The 105 degree of angle materialized because this is as far downward as the rudder can go and still kick-up out of the water for beaching. As for modifying the existing blade to the 105 degree angle, I’ve looked at that too and it is not doable without adding material to the rudder head area. The spring post would be aft of the blade. Vanguard has made one ( which I’ve not seen yet ) but it cannot be the same shaped head as the existing stock blade and still work. It can be retooled but that would not help with those that want to just modify their existing blades.

As for the cost and or constructions, that will be done between the Class and Vanguard. We are concerned with any additional expense but this is not a big expense. The Laser composite blade is only $130.00 retail.

Tom Whitehurst
No one actually raced with any of the prototypes.

We did get a chance to test both of Larry Cochran's prototypes I & II in 25+ and both were execelent. Sailing upwind there was little to no helm with Proto I. Prototype II had a little since it is a shorter blade. The tiller was centerline! Reaching was out of site with no cavitation problems and very little tiller movement to stear the boat.

Both Todd Edwards and I had so much fun in 25+ it was hard to go back out that afternoon and sail with our old blade. I did notice that sailing upwind with the old blade my tiller was above the cotpit to keep the boat sailing straight.

Tom Whitehurst
Thanks for dispelling some rumor and innuendo, Tom!

It sounds to me like the improvements would not only make the boat more fun and safer for recreational purposes, but less troublesome for racing (with maintenance and upkeep).

I would think that the pricing for the new rudder would probably be lower than the laser blade at least initially since Vanguard could crank out a few hundred for immediate distribution to those wanting to upgrade. When JY 15 went to a 1 piece mast from a 2 piece mast, the upgrade price was cheaper than the new mast cost. I don't think there was any upgrade deals with the laser vang though :mad:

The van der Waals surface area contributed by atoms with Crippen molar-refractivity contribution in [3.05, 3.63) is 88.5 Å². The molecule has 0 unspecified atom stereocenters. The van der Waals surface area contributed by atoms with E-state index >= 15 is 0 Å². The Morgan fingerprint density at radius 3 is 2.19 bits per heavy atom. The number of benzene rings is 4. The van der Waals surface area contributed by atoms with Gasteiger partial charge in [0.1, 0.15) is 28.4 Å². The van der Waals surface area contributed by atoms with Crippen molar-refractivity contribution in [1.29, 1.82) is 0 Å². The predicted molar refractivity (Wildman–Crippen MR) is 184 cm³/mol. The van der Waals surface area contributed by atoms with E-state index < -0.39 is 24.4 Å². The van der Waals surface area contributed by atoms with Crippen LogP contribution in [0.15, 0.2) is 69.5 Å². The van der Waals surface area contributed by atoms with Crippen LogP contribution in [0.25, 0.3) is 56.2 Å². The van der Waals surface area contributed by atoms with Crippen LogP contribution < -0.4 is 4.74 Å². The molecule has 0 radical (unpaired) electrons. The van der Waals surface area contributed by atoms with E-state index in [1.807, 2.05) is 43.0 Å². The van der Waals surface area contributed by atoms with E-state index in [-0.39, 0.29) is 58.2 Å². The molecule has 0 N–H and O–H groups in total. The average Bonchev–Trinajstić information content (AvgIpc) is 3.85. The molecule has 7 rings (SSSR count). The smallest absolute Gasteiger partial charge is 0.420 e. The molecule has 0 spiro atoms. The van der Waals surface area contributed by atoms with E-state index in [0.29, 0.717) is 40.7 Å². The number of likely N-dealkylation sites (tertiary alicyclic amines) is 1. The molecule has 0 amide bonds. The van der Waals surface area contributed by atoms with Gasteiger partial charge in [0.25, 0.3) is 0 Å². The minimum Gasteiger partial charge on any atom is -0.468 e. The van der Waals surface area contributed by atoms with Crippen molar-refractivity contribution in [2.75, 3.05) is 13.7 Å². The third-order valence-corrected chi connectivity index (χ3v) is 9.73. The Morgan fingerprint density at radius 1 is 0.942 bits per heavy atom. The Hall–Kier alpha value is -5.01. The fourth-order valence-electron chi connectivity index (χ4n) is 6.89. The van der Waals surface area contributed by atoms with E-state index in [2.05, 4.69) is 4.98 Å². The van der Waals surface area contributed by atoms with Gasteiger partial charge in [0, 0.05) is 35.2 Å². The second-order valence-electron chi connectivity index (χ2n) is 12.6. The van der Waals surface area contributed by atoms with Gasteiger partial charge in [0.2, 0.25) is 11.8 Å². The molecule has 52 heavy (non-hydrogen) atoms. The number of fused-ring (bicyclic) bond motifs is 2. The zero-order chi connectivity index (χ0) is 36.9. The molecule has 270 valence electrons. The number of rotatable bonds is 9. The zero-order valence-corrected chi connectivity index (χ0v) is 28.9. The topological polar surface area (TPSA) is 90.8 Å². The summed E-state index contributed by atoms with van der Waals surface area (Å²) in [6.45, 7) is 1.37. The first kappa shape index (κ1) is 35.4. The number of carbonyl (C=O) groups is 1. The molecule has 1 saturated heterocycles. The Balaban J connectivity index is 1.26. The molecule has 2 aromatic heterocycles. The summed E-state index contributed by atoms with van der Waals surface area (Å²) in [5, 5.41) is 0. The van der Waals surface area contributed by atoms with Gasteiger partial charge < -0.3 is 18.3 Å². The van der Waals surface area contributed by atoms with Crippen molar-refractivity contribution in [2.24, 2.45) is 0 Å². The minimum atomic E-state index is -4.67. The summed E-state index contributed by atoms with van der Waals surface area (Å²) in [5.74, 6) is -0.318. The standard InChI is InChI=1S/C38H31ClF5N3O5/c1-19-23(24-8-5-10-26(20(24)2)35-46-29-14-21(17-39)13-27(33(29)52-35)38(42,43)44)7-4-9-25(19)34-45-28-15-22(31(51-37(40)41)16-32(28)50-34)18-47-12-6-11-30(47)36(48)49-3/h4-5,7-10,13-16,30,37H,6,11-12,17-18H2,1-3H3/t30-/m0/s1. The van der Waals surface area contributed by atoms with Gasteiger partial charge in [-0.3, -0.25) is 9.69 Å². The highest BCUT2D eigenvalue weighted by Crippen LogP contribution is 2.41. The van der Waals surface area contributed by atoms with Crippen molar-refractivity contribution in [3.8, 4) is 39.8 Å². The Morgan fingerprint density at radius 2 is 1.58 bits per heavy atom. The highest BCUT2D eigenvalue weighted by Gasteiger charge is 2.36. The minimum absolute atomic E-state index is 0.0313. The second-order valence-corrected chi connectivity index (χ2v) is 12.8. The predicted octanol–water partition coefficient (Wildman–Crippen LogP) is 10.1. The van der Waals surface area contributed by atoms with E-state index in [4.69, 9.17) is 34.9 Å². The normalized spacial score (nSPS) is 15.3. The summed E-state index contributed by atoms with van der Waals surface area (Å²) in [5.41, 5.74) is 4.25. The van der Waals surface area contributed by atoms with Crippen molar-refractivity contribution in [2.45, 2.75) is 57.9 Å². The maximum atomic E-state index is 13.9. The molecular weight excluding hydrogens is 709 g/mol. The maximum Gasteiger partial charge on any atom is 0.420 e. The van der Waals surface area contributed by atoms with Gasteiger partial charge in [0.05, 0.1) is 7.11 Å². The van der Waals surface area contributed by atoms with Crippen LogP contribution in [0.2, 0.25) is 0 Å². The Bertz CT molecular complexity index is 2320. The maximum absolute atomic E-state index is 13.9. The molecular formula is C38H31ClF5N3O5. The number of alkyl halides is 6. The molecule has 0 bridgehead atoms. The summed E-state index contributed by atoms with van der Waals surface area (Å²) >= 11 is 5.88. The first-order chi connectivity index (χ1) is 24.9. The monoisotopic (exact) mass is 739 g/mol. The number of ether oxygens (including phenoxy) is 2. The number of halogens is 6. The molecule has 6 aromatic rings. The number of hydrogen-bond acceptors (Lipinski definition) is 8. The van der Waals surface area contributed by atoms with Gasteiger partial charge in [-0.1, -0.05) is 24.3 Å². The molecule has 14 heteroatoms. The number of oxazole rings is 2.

I wonder how long this initiative will take to realize on the racecourse?
Hopefully after NA's. I don't want that regatta to get any more expensive :D
Ok, the existing rudder has some structural shortcomings. When my original showed signs of splitting, perhaps the mid 70's, I reinforced it with dowel pins. I got another 20 yrs. out of it. This past summer I cut the top off of it, redrilled it, and used it on my MiniFish which I'm sure deserves a smaller rudder. The wooden parts back in the 70's were made of Phillipine Mahogany. Don't know what they're using today and don't particularly care! The ones I'm making now are either African, or Central American Mahogany. I'm unaware of how the splitting characteristics of these woods compare with Phillipine Mahogany and doubt it matters much. The bottom line is, anybody can reinforce their rudder as I did and put the splitting issue to bed. By the way, the cast rudder head is rather soft and it's an easy task to round the corner of the casting where it impacts the rudder (this is only something I did this past summer). Now, this issue of weather helm intrigues me. Perhaps I'll try a modified rudder design and perhaps I won't get around to it! I don't race and I'm wondering why changing rudder design is such an issue. Isn't having a racing sail just as much, or a bigger issue to the one design concept?

Read the article and comments. This project accomplishes two goals. The first is a boat that handles better and easier to sail for everyone. The second goal is to eliminate the know problems so that there is no breakage or the need to spend hours modifying the blade so it fits correctly and is stronger. Thus, eliminating having to put additional pins as you say and re-fair, reshape and or reinforce the blade.

I too modify my stock blade when they’re new. I plain the varnish off and re-fair the front and leading edges. In additions, I also reshape the head and glass ( reinforce ) it to eliminate problems..... “IT’S A LOT OF WORK” Our goal with a this new blade is its ready to sail and like the daggerboard, you’ll only be able to repair and or resurface it if needed.

If you don't race.... than you can still use the old blade and even buy a new ( old ) style but if you try one of these blade.... you'll be sold on how well the boat handles.

From our testing so far, speed has not been even noticeable between new and old style rudders. However, the boat handling is snificant and make the boat so much more fun. Not to mention, will make it safer and keep our younger sailor interesting in sailing this boat.

Tom Whitehurst